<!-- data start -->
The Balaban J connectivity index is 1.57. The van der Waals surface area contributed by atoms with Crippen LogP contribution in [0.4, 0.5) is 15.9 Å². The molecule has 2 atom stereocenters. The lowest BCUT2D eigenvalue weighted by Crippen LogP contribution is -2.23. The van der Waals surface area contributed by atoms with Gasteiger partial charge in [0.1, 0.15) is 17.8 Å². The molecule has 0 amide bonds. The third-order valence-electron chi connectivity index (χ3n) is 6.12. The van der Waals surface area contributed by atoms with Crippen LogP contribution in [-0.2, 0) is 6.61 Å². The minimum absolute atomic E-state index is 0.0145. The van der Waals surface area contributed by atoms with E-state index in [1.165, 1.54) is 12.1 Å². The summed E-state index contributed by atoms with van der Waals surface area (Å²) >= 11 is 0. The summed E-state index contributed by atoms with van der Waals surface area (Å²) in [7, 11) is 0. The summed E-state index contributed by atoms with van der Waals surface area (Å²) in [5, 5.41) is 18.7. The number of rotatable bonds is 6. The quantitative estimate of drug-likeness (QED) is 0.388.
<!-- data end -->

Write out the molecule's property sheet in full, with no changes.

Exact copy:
The Balaban J connectivity index is 1.57. The van der Waals surface area contributed by atoms with Crippen LogP contribution in [0.4, 0.5) is 15.9 Å². The molecule has 2 atom stereocenters. The lowest BCUT2D eigenvalue weighted by Crippen LogP contribution is -2.23. The van der Waals surface area contributed by atoms with Gasteiger partial charge in [0.1, 0.15) is 17.8 Å². The molecule has 0 amide bonds. The third-order valence-electron chi connectivity index (χ3n) is 6.12. The van der Waals surface area contributed by atoms with Crippen LogP contribution in [-0.2, 0) is 6.61 Å². The minimum absolute atomic E-state index is 0.0145. The van der Waals surface area contributed by atoms with E-state index in [1.165, 1.54) is 12.1 Å². The summed E-state index contributed by atoms with van der Waals surface area (Å²) >= 11 is 0. The summed E-state index contributed by atoms with van der Waals surface area (Å²) in [7, 11) is 0. The summed E-state index contributed by atoms with van der Waals surface area (Å²) in [5, 5.41) is 18.7. The number of rotatable bonds is 6. The quantitative estimate of drug-likeness (QED) is 0.388.